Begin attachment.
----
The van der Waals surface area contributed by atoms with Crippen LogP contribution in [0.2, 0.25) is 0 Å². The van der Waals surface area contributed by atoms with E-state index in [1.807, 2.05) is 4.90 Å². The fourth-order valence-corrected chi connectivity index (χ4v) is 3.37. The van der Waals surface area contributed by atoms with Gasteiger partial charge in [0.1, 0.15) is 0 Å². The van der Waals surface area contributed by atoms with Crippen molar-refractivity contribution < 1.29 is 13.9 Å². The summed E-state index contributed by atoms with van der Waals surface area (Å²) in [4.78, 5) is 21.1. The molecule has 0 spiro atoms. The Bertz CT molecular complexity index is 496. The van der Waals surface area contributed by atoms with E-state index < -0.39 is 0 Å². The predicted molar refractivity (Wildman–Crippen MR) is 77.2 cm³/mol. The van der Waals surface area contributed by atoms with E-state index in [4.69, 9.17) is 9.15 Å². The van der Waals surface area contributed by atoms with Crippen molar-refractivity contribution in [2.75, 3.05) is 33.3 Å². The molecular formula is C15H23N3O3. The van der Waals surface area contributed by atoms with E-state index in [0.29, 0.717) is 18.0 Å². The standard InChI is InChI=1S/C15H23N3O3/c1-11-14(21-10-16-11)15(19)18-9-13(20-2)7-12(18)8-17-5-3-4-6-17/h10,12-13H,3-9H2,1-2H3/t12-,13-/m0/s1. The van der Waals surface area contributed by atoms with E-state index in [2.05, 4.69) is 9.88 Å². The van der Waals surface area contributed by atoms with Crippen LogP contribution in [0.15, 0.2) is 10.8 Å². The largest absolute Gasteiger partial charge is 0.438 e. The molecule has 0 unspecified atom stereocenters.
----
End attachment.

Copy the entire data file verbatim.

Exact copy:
The van der Waals surface area contributed by atoms with Crippen LogP contribution in [0.2, 0.25) is 0 Å². The van der Waals surface area contributed by atoms with E-state index in [1.807, 2.05) is 4.90 Å². The fourth-order valence-corrected chi connectivity index (χ4v) is 3.37. The van der Waals surface area contributed by atoms with Gasteiger partial charge in [0.1, 0.15) is 0 Å². The van der Waals surface area contributed by atoms with Crippen molar-refractivity contribution < 1.29 is 13.9 Å². The summed E-state index contributed by atoms with van der Waals surface area (Å²) in [4.78, 5) is 21.1. The molecule has 0 spiro atoms. The Bertz CT molecular complexity index is 496. The van der Waals surface area contributed by atoms with E-state index < -0.39 is 0 Å². The predicted molar refractivity (Wildman–Crippen MR) is 77.2 cm³/mol. The van der Waals surface area contributed by atoms with E-state index in [4.69, 9.17) is 9.15 Å². The van der Waals surface area contributed by atoms with Crippen molar-refractivity contribution in [2.75, 3.05) is 33.3 Å². The molecular formula is C15H23N3O3. The van der Waals surface area contributed by atoms with E-state index in [0.29, 0.717) is 18.0 Å². The standard InChI is InChI=1S/C15H23N3O3/c1-11-14(21-10-16-11)15(19)18-9-13(20-2)7-12(18)8-17-5-3-4-6-17/h10,12-13H,3-9H2,1-2H3/t12-,13-/m0/s1. The van der Waals surface area contributed by atoms with E-state index in [2.05, 4.69) is 9.88 Å². The van der Waals surface area contributed by atoms with Crippen LogP contribution in [0.15, 0.2) is 10.8 Å². The largest absolute Gasteiger partial charge is 0.438 e. The molecule has 0 unspecified atom stereocenters.